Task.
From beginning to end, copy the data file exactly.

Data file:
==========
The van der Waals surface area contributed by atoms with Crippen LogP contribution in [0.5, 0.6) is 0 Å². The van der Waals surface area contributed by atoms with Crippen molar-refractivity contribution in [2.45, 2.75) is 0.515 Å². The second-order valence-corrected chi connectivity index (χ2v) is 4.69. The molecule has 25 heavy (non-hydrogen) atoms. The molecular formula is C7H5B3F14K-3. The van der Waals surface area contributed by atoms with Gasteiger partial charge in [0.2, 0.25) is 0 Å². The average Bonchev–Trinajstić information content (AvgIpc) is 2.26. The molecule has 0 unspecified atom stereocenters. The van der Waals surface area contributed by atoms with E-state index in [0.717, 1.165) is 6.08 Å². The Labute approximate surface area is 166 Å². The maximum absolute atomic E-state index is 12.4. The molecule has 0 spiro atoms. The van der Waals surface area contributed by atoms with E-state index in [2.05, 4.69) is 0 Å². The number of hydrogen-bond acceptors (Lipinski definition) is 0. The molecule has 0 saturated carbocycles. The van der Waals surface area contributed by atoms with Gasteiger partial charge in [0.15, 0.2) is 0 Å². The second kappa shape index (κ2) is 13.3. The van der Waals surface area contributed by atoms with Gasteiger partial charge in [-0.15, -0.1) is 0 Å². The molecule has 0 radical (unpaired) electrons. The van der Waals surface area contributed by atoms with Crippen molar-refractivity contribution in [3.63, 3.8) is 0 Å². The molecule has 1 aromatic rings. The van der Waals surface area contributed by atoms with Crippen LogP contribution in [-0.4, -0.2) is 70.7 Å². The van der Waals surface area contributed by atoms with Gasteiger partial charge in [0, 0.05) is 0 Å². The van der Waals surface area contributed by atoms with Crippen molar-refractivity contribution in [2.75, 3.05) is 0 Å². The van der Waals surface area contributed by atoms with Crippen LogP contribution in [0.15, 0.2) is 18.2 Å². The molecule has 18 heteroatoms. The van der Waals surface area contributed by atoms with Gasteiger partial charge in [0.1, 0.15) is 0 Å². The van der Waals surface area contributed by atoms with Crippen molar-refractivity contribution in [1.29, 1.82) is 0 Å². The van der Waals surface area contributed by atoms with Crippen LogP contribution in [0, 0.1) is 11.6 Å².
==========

The van der Waals surface area contributed by atoms with Crippen LogP contribution in [0.5, 0.6) is 0 Å². The van der Waals surface area contributed by atoms with Crippen molar-refractivity contribution in [2.45, 2.75) is 0.515 Å². The second-order valence-corrected chi connectivity index (χ2v) is 4.69. The molecule has 25 heavy (non-hydrogen) atoms. The molecular formula is C7H5B3F14K-3. The van der Waals surface area contributed by atoms with Gasteiger partial charge in [0.2, 0.25) is 0 Å². The average Bonchev–Trinajstić information content (AvgIpc) is 2.26. The molecule has 0 unspecified atom stereocenters. The van der Waals surface area contributed by atoms with E-state index in [0.717, 1.165) is 6.08 Å². The Labute approximate surface area is 166 Å². The maximum absolute atomic E-state index is 12.4. The molecule has 0 spiro atoms. The van der Waals surface area contributed by atoms with E-state index in [2.05, 4.69) is 0 Å². The number of hydrogen-bond acceptors (Lipinski definition) is 0. The molecule has 0 saturated carbocycles. The van der Waals surface area contributed by atoms with Gasteiger partial charge in [0.15, 0.2) is 0 Å². The second kappa shape index (κ2) is 13.3. The van der Waals surface area contributed by atoms with Gasteiger partial charge in [-0.15, -0.1) is 0 Å². The molecule has 0 radical (unpaired) electrons. The van der Waals surface area contributed by atoms with Crippen molar-refractivity contribution in [3.63, 3.8) is 0 Å². The molecule has 1 aromatic rings. The van der Waals surface area contributed by atoms with Crippen LogP contribution in [-0.4, -0.2) is 70.7 Å². The van der Waals surface area contributed by atoms with Gasteiger partial charge in [0, 0.05) is 0 Å². The van der Waals surface area contributed by atoms with Crippen molar-refractivity contribution in [2.75, 3.05) is 0 Å². The van der Waals surface area contributed by atoms with Crippen LogP contribution in [0.15, 0.2) is 18.2 Å². The molecule has 18 heteroatoms. The van der Waals surface area contributed by atoms with Gasteiger partial charge in [0.1, 0.15) is 0 Å². The van der Waals surface area contributed by atoms with Crippen molar-refractivity contribution in [1.29, 1.82) is 0 Å². The van der Waals surface area contributed by atoms with Crippen LogP contribution in [0, 0.1) is 11.6 Å².